Fun fact: Julius Caesar was murdered just before the construction began. It was 111m in diameter and was the largest and most important theatre in Ancient Rome. The theatre could house between 10,000 and 20,000 spectators.

The Palazzo della Civilta Italiana

The Palazzo della Civilta Italiana

Another name for this building is Palazzo Della Civilta del Lavoro. The everyday name is Colosseo Quadrato (square colosseum).

Some call it Swiss cheese because of the holes. The building in the EUR district in Rome was designed in 1938 by Giovanni Guerrini, Ernesto La Padula, and Mario Romano.

It is an example of Italian Rationalism and fascist architecture with neoclassical design .

Basilica of Maxentius and Constantine


Sometimes people refer to it as Basilica Nova, meaning new Basilica. It is an ancient building in the Roman Forum, the largest one in the Forum. It is also the last Roman basilica built in the city.

During ancient Rome, a basilica building was a rectangular building with a large central open space.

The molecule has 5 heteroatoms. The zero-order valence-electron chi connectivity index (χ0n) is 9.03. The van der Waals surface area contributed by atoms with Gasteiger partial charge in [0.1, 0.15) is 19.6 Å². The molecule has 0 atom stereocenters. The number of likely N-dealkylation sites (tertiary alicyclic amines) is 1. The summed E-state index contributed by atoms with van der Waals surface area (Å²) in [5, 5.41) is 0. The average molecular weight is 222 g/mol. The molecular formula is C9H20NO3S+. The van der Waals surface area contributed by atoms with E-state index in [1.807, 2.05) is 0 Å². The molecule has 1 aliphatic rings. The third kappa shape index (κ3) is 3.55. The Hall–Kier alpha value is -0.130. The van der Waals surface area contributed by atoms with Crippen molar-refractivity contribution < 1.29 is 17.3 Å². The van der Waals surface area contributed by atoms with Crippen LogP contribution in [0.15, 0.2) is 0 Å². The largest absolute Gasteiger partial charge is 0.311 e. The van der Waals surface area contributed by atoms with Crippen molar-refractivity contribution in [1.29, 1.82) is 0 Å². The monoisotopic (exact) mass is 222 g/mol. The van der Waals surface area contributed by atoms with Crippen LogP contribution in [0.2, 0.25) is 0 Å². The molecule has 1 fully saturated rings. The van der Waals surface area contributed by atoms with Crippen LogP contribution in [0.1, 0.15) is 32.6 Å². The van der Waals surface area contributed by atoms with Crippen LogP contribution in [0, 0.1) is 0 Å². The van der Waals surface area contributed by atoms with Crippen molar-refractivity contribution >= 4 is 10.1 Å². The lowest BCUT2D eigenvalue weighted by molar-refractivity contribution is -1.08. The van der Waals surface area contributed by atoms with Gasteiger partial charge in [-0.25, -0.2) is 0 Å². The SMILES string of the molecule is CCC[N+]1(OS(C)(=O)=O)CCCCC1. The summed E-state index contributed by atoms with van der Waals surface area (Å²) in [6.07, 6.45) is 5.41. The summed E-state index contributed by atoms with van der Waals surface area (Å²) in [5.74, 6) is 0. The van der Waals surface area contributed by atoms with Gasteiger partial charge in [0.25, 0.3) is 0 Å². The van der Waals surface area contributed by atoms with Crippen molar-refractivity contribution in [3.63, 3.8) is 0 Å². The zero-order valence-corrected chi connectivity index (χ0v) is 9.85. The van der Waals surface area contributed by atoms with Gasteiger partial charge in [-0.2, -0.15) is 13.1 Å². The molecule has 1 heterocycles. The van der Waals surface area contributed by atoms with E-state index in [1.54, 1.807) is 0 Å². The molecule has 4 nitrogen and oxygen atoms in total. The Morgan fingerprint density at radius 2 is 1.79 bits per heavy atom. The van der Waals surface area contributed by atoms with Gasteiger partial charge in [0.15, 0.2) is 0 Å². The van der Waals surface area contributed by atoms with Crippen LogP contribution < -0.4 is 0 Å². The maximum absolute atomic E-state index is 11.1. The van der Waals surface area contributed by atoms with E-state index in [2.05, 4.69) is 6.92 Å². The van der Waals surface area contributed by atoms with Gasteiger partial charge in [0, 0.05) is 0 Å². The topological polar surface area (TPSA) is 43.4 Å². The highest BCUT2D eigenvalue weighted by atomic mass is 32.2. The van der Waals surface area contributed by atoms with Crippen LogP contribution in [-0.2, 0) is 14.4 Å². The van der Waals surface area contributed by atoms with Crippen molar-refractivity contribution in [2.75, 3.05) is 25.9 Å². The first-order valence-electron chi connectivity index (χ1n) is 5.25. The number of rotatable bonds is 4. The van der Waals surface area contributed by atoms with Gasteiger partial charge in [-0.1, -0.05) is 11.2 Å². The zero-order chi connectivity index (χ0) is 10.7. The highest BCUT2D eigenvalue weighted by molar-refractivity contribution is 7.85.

Pyramid of Cestius

pyramid of cestius

You would think pyramids were characteristic to Egypt, not Rome. But this one was built as a tomb for Gaius Cestius, a member of the Epulones religious corporation.

Today, it stands at a fork between two ancient roads, Via Ostiense and another one that ran west to Tibet.

The interior houses the burial chamber, a barrel-vaulted rectangular cavity.

Palazzo Farnese

Palazzo Farnese

One of the most important High Renaissance palaces in Rome, it is owned by the Italian Republic. It was given to the French government in 1936 for a period of 99 years. Today, it serves as the French embassy in Italy.

It was designed in 1517 for the Farnese family. When Alessandro Farnese became Pope Paul III in 1534, he expanded the building in size and conception.

Vatican Museum

Museos Vaticanos

The public museums of the Vatican City display work from the immense collection amassed by the Catholic Church and the papacy. Some of the most important Renaissance art in the world can be found in these museums. They contain more than 70,000 works, out of which, 20,000 are on display.